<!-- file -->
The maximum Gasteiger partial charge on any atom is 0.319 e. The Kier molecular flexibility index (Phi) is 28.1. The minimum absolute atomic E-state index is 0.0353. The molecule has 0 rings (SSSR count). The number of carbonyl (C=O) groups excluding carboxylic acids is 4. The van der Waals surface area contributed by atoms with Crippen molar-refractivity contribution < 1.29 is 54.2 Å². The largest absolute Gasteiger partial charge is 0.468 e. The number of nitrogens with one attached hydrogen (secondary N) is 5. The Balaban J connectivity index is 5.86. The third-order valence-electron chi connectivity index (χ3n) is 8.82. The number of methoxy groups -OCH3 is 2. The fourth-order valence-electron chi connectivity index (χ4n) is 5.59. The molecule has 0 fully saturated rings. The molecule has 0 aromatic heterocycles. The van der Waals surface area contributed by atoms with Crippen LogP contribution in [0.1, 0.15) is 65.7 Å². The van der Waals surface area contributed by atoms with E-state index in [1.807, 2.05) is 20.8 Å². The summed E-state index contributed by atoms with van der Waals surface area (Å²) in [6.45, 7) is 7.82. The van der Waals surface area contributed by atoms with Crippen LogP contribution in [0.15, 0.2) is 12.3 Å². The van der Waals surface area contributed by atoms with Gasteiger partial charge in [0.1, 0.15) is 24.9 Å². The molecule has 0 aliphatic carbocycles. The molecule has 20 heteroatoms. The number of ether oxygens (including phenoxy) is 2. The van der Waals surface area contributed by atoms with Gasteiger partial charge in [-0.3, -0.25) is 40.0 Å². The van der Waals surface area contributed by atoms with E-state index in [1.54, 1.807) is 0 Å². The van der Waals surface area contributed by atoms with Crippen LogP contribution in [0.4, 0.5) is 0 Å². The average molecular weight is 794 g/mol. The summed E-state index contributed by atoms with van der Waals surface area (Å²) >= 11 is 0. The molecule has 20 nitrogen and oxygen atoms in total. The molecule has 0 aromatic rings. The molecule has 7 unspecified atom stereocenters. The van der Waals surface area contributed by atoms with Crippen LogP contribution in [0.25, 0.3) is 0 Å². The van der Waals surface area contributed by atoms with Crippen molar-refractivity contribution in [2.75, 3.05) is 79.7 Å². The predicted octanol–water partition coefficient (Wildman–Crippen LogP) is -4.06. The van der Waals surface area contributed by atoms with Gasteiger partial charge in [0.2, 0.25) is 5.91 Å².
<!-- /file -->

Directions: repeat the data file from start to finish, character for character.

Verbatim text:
The maximum Gasteiger partial charge on any atom is 0.319 e. The Kier molecular flexibility index (Phi) is 28.1. The minimum absolute atomic E-state index is 0.0353. The molecule has 0 rings (SSSR count). The number of carbonyl (C=O) groups excluding carboxylic acids is 4. The van der Waals surface area contributed by atoms with Crippen molar-refractivity contribution < 1.29 is 54.2 Å². The largest absolute Gasteiger partial charge is 0.468 e. The number of nitrogens with one attached hydrogen (secondary N) is 5. The Balaban J connectivity index is 5.86. The third-order valence-electron chi connectivity index (χ3n) is 8.82. The number of methoxy groups -OCH3 is 2. The fourth-order valence-electron chi connectivity index (χ4n) is 5.59. The molecule has 0 fully saturated rings. The molecule has 0 aromatic heterocycles. The van der Waals surface area contributed by atoms with Crippen LogP contribution in [0.1, 0.15) is 65.7 Å². The van der Waals surface area contributed by atoms with E-state index in [1.807, 2.05) is 20.8 Å². The summed E-state index contributed by atoms with van der Waals surface area (Å²) in [6.45, 7) is 7.82. The van der Waals surface area contributed by atoms with Crippen LogP contribution in [0.15, 0.2) is 12.3 Å². The van der Waals surface area contributed by atoms with Gasteiger partial charge in [0.1, 0.15) is 24.9 Å². The molecule has 0 aliphatic carbocycles. The molecule has 20 heteroatoms. The number of ether oxygens (including phenoxy) is 2. The van der Waals surface area contributed by atoms with Gasteiger partial charge in [-0.3, -0.25) is 40.0 Å². The van der Waals surface area contributed by atoms with E-state index in [1.54, 1.807) is 0 Å². The van der Waals surface area contributed by atoms with Crippen LogP contribution in [0.4, 0.5) is 0 Å². The average molecular weight is 794 g/mol. The summed E-state index contributed by atoms with van der Waals surface area (Å²) >= 11 is 0. The molecule has 20 nitrogen and oxygen atoms in total. The molecule has 0 aromatic rings. The molecule has 7 unspecified atom stereocenters. The van der Waals surface area contributed by atoms with Crippen LogP contribution in [0.25, 0.3) is 0 Å². The van der Waals surface area contributed by atoms with Crippen molar-refractivity contribution in [2.75, 3.05) is 79.7 Å². The predicted octanol–water partition coefficient (Wildman–Crippen LogP) is -4.06. The van der Waals surface area contributed by atoms with Gasteiger partial charge in [0.2, 0.25) is 5.91 Å².